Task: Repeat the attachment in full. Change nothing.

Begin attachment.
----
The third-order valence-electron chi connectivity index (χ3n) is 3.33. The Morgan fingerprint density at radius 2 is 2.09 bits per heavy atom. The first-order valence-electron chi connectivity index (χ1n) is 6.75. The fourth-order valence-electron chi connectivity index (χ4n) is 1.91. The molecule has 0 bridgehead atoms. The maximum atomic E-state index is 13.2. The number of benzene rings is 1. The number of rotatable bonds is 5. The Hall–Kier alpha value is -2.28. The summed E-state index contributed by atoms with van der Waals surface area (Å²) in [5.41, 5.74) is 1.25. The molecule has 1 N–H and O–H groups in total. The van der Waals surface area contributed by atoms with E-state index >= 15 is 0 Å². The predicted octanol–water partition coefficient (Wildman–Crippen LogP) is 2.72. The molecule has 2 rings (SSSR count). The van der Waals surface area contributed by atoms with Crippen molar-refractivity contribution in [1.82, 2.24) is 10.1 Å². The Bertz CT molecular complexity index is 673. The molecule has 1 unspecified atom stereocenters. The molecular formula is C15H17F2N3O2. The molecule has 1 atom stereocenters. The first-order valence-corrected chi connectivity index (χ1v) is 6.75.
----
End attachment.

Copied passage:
The third-order valence-electron chi connectivity index (χ3n) is 3.33. The Morgan fingerprint density at radius 2 is 2.09 bits per heavy atom. The first-order valence-electron chi connectivity index (χ1n) is 6.75. The fourth-order valence-electron chi connectivity index (χ4n) is 1.91. The molecule has 0 bridgehead atoms. The maximum atomic E-state index is 13.2. The number of benzene rings is 1. The number of rotatable bonds is 5. The Hall–Kier alpha value is -2.28. The summed E-state index contributed by atoms with van der Waals surface area (Å²) in [5.41, 5.74) is 1.25. The molecule has 1 N–H and O–H groups in total. The van der Waals surface area contributed by atoms with E-state index >= 15 is 0 Å². The predicted octanol–water partition coefficient (Wildman–Crippen LogP) is 2.72. The molecule has 2 rings (SSSR count). The van der Waals surface area contributed by atoms with Crippen molar-refractivity contribution in [1.82, 2.24) is 10.1 Å². The Bertz CT molecular complexity index is 673. The molecule has 1 unspecified atom stereocenters. The molecular formula is C15H17F2N3O2. The molecule has 1 atom stereocenters. The first-order valence-corrected chi connectivity index (χ1v) is 6.75.